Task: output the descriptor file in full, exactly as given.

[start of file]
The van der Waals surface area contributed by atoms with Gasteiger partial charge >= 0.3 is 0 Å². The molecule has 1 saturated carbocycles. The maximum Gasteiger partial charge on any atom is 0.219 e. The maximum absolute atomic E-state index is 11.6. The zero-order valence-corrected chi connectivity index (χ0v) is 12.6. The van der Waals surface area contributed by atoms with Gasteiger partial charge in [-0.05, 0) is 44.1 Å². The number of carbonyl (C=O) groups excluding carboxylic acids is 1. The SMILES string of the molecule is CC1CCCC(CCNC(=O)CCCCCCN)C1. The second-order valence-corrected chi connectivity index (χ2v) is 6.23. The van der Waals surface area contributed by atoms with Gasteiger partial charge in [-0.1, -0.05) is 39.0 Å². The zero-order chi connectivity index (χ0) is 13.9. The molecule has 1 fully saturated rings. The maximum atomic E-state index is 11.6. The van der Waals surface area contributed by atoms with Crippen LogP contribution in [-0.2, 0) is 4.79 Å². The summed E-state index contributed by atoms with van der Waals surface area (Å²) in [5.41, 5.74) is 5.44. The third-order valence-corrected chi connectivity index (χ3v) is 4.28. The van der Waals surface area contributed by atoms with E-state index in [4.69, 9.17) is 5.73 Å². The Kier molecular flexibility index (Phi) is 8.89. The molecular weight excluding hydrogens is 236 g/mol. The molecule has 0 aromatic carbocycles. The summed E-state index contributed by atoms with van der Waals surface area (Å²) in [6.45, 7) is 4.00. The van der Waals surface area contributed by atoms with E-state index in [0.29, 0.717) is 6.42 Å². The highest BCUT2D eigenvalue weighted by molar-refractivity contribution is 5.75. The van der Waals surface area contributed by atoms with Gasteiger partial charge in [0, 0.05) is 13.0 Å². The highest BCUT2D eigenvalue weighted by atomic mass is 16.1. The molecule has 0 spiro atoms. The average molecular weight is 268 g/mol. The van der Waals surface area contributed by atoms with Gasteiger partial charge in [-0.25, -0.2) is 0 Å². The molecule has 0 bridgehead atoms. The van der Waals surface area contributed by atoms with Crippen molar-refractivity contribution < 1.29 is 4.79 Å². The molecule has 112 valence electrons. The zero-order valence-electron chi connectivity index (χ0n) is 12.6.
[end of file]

The van der Waals surface area contributed by atoms with Gasteiger partial charge >= 0.3 is 0 Å². The molecule has 1 saturated carbocycles. The maximum Gasteiger partial charge on any atom is 0.219 e. The maximum absolute atomic E-state index is 11.6. The zero-order valence-corrected chi connectivity index (χ0v) is 12.6. The van der Waals surface area contributed by atoms with Gasteiger partial charge in [-0.05, 0) is 44.1 Å². The number of carbonyl (C=O) groups excluding carboxylic acids is 1. The SMILES string of the molecule is CC1CCCC(CCNC(=O)CCCCCCN)C1. The second-order valence-corrected chi connectivity index (χ2v) is 6.23. The van der Waals surface area contributed by atoms with Gasteiger partial charge in [-0.1, -0.05) is 39.0 Å². The zero-order chi connectivity index (χ0) is 13.9. The molecule has 1 fully saturated rings. The maximum atomic E-state index is 11.6. The van der Waals surface area contributed by atoms with Crippen LogP contribution in [-0.2, 0) is 4.79 Å². The summed E-state index contributed by atoms with van der Waals surface area (Å²) in [5.41, 5.74) is 5.44. The third-order valence-corrected chi connectivity index (χ3v) is 4.28. The van der Waals surface area contributed by atoms with E-state index in [4.69, 9.17) is 5.73 Å². The Kier molecular flexibility index (Phi) is 8.89. The molecular weight excluding hydrogens is 236 g/mol. The molecule has 0 aromatic carbocycles. The summed E-state index contributed by atoms with van der Waals surface area (Å²) in [6.45, 7) is 4.00. The van der Waals surface area contributed by atoms with E-state index in [0.29, 0.717) is 6.42 Å². The highest BCUT2D eigenvalue weighted by molar-refractivity contribution is 5.75. The van der Waals surface area contributed by atoms with Gasteiger partial charge in [0, 0.05) is 13.0 Å². The highest BCUT2D eigenvalue weighted by atomic mass is 16.1. The molecule has 0 spiro atoms. The average molecular weight is 268 g/mol. The van der Waals surface area contributed by atoms with Gasteiger partial charge in [-0.25, -0.2) is 0 Å². The molecule has 0 bridgehead atoms. The van der Waals surface area contributed by atoms with Crippen molar-refractivity contribution < 1.29 is 4.79 Å². The molecule has 112 valence electrons. The zero-order valence-electron chi connectivity index (χ0n) is 12.6.